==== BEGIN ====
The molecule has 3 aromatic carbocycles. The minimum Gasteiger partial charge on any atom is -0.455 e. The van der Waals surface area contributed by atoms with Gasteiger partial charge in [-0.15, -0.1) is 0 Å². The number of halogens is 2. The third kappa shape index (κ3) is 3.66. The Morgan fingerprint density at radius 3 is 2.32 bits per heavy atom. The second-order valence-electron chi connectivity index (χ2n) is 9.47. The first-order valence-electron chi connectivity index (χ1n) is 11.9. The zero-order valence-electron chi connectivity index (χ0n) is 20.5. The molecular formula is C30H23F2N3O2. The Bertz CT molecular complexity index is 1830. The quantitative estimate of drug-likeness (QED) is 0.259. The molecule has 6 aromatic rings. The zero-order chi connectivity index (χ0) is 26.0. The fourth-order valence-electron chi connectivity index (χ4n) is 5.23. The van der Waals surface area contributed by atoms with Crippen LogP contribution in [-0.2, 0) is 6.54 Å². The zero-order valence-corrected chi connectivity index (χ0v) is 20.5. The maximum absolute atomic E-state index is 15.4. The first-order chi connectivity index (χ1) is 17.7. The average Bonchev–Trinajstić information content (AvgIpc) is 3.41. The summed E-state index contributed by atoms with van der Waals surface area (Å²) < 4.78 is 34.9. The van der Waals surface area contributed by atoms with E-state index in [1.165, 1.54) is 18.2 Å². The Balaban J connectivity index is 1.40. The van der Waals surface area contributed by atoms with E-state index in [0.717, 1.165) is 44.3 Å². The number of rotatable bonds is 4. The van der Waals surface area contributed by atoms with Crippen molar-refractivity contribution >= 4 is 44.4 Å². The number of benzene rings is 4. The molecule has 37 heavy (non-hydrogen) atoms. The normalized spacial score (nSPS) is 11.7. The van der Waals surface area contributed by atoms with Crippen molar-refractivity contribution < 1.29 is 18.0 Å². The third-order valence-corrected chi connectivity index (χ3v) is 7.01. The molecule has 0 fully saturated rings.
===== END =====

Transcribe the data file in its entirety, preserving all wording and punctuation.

The molecule has 3 aromatic carbocycles. The minimum Gasteiger partial charge on any atom is -0.455 e. The van der Waals surface area contributed by atoms with Gasteiger partial charge in [-0.15, -0.1) is 0 Å². The number of halogens is 2. The third kappa shape index (κ3) is 3.66. The Morgan fingerprint density at radius 3 is 2.32 bits per heavy atom. The second-order valence-electron chi connectivity index (χ2n) is 9.47. The first-order valence-electron chi connectivity index (χ1n) is 11.9. The zero-order valence-electron chi connectivity index (χ0n) is 20.5. The molecular formula is C30H23F2N3O2. The Bertz CT molecular complexity index is 1830. The quantitative estimate of drug-likeness (QED) is 0.259. The molecule has 6 aromatic rings. The zero-order chi connectivity index (χ0) is 26.0. The fourth-order valence-electron chi connectivity index (χ4n) is 5.23. The van der Waals surface area contributed by atoms with Crippen LogP contribution in [-0.2, 0) is 6.54 Å². The zero-order valence-corrected chi connectivity index (χ0v) is 20.5. The maximum absolute atomic E-state index is 15.4. The first-order chi connectivity index (χ1) is 17.7. The average Bonchev–Trinajstić information content (AvgIpc) is 3.41. The summed E-state index contributed by atoms with van der Waals surface area (Å²) < 4.78 is 34.9. The van der Waals surface area contributed by atoms with E-state index in [1.165, 1.54) is 18.2 Å². The Balaban J connectivity index is 1.40. The van der Waals surface area contributed by atoms with E-state index in [0.717, 1.165) is 44.3 Å². The number of rotatable bonds is 4. The van der Waals surface area contributed by atoms with Crippen molar-refractivity contribution >= 4 is 44.4 Å². The number of benzene rings is 4. The molecule has 37 heavy (non-hydrogen) atoms. The normalized spacial score (nSPS) is 11.7. The van der Waals surface area contributed by atoms with Crippen molar-refractivity contribution < 1.29 is 18.0 Å². The third-order valence-corrected chi connectivity index (χ3v) is 7.01. The molecule has 0 fully saturated rings.